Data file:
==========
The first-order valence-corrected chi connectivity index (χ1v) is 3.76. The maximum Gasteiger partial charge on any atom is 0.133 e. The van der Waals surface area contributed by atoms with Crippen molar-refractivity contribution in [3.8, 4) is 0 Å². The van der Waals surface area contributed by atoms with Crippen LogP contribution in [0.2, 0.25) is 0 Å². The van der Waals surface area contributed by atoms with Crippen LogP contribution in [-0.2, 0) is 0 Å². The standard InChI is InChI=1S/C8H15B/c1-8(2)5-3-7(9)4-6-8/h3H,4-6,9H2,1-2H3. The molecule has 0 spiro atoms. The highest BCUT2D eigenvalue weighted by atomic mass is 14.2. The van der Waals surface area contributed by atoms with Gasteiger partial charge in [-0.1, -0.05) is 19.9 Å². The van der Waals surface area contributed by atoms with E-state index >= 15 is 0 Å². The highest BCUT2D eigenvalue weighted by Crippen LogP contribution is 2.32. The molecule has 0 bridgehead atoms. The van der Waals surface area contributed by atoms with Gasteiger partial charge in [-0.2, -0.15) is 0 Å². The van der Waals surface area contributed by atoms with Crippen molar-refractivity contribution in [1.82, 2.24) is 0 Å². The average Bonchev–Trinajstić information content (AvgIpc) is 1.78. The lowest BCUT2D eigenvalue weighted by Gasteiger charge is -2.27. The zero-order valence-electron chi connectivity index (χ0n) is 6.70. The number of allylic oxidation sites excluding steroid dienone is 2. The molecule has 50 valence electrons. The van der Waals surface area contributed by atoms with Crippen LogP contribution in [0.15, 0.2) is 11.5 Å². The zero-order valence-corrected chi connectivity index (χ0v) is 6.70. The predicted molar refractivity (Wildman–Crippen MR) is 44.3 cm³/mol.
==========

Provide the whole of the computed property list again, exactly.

The first-order valence-corrected chi connectivity index (χ1v) is 3.76. The maximum Gasteiger partial charge on any atom is 0.133 e. The van der Waals surface area contributed by atoms with Crippen molar-refractivity contribution in [3.8, 4) is 0 Å². The van der Waals surface area contributed by atoms with Crippen LogP contribution in [0.2, 0.25) is 0 Å². The van der Waals surface area contributed by atoms with Crippen LogP contribution in [-0.2, 0) is 0 Å². The standard InChI is InChI=1S/C8H15B/c1-8(2)5-3-7(9)4-6-8/h3H,4-6,9H2,1-2H3. The molecule has 0 spiro atoms. The highest BCUT2D eigenvalue weighted by atomic mass is 14.2. The van der Waals surface area contributed by atoms with Gasteiger partial charge in [-0.1, -0.05) is 19.9 Å². The van der Waals surface area contributed by atoms with E-state index >= 15 is 0 Å². The highest BCUT2D eigenvalue weighted by Crippen LogP contribution is 2.32. The molecule has 0 bridgehead atoms. The van der Waals surface area contributed by atoms with Gasteiger partial charge in [-0.2, -0.15) is 0 Å². The van der Waals surface area contributed by atoms with Crippen molar-refractivity contribution in [1.82, 2.24) is 0 Å². The average Bonchev–Trinajstić information content (AvgIpc) is 1.78. The lowest BCUT2D eigenvalue weighted by Gasteiger charge is -2.27. The zero-order valence-electron chi connectivity index (χ0n) is 6.70. The number of allylic oxidation sites excluding steroid dienone is 2. The molecule has 50 valence electrons. The van der Waals surface area contributed by atoms with Crippen LogP contribution in [0.15, 0.2) is 11.5 Å². The zero-order valence-corrected chi connectivity index (χ0v) is 6.70. The predicted molar refractivity (Wildman–Crippen MR) is 44.3 cm³/mol.